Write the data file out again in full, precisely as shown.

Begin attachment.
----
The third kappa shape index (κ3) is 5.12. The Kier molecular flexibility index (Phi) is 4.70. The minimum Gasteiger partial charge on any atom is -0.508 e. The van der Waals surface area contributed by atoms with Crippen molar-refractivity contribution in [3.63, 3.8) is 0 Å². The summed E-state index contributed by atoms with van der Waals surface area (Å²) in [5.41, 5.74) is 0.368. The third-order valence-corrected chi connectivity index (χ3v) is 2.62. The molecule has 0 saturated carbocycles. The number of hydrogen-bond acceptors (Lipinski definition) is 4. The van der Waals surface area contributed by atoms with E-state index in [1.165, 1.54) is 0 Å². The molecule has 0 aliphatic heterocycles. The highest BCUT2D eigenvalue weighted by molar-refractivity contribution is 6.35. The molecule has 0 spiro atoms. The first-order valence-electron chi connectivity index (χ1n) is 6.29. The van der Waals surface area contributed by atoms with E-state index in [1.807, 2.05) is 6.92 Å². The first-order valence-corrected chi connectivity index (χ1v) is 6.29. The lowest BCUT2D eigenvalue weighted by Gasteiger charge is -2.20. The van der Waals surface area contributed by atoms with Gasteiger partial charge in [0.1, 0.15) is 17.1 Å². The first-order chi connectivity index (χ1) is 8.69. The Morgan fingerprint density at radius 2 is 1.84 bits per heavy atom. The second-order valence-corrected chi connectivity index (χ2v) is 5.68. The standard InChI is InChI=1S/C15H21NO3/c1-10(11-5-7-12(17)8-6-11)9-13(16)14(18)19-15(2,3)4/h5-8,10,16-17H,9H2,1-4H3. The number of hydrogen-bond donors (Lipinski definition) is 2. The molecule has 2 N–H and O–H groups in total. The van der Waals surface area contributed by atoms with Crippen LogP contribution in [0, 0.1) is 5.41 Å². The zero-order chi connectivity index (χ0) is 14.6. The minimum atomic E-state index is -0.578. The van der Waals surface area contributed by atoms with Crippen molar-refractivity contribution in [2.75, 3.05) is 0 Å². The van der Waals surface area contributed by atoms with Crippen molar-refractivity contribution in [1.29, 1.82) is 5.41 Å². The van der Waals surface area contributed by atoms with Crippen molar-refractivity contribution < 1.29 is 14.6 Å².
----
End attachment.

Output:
The third kappa shape index (κ3) is 5.12. The Kier molecular flexibility index (Phi) is 4.70. The minimum Gasteiger partial charge on any atom is -0.508 e. The van der Waals surface area contributed by atoms with Crippen molar-refractivity contribution in [3.63, 3.8) is 0 Å². The summed E-state index contributed by atoms with van der Waals surface area (Å²) in [5.41, 5.74) is 0.368. The third-order valence-corrected chi connectivity index (χ3v) is 2.62. The molecule has 0 saturated carbocycles. The number of hydrogen-bond acceptors (Lipinski definition) is 4. The van der Waals surface area contributed by atoms with E-state index in [1.165, 1.54) is 0 Å². The molecule has 0 aliphatic heterocycles. The highest BCUT2D eigenvalue weighted by molar-refractivity contribution is 6.35. The molecule has 0 spiro atoms. The first-order valence-electron chi connectivity index (χ1n) is 6.29. The van der Waals surface area contributed by atoms with E-state index in [1.807, 2.05) is 6.92 Å². The first-order valence-corrected chi connectivity index (χ1v) is 6.29. The lowest BCUT2D eigenvalue weighted by Gasteiger charge is -2.20. The van der Waals surface area contributed by atoms with Gasteiger partial charge in [0.1, 0.15) is 17.1 Å². The first-order chi connectivity index (χ1) is 8.69. The Morgan fingerprint density at radius 2 is 1.84 bits per heavy atom. The second-order valence-corrected chi connectivity index (χ2v) is 5.68. The standard InChI is InChI=1S/C15H21NO3/c1-10(11-5-7-12(17)8-6-11)9-13(16)14(18)19-15(2,3)4/h5-8,10,16-17H,9H2,1-4H3. The number of hydrogen-bond donors (Lipinski definition) is 2. The molecule has 2 N–H and O–H groups in total. The van der Waals surface area contributed by atoms with Crippen LogP contribution in [0, 0.1) is 5.41 Å². The zero-order chi connectivity index (χ0) is 14.6. The minimum atomic E-state index is -0.578. The van der Waals surface area contributed by atoms with Crippen molar-refractivity contribution in [2.75, 3.05) is 0 Å². The van der Waals surface area contributed by atoms with Crippen molar-refractivity contribution in [1.29, 1.82) is 5.41 Å². The van der Waals surface area contributed by atoms with Crippen molar-refractivity contribution < 1.29 is 14.6 Å².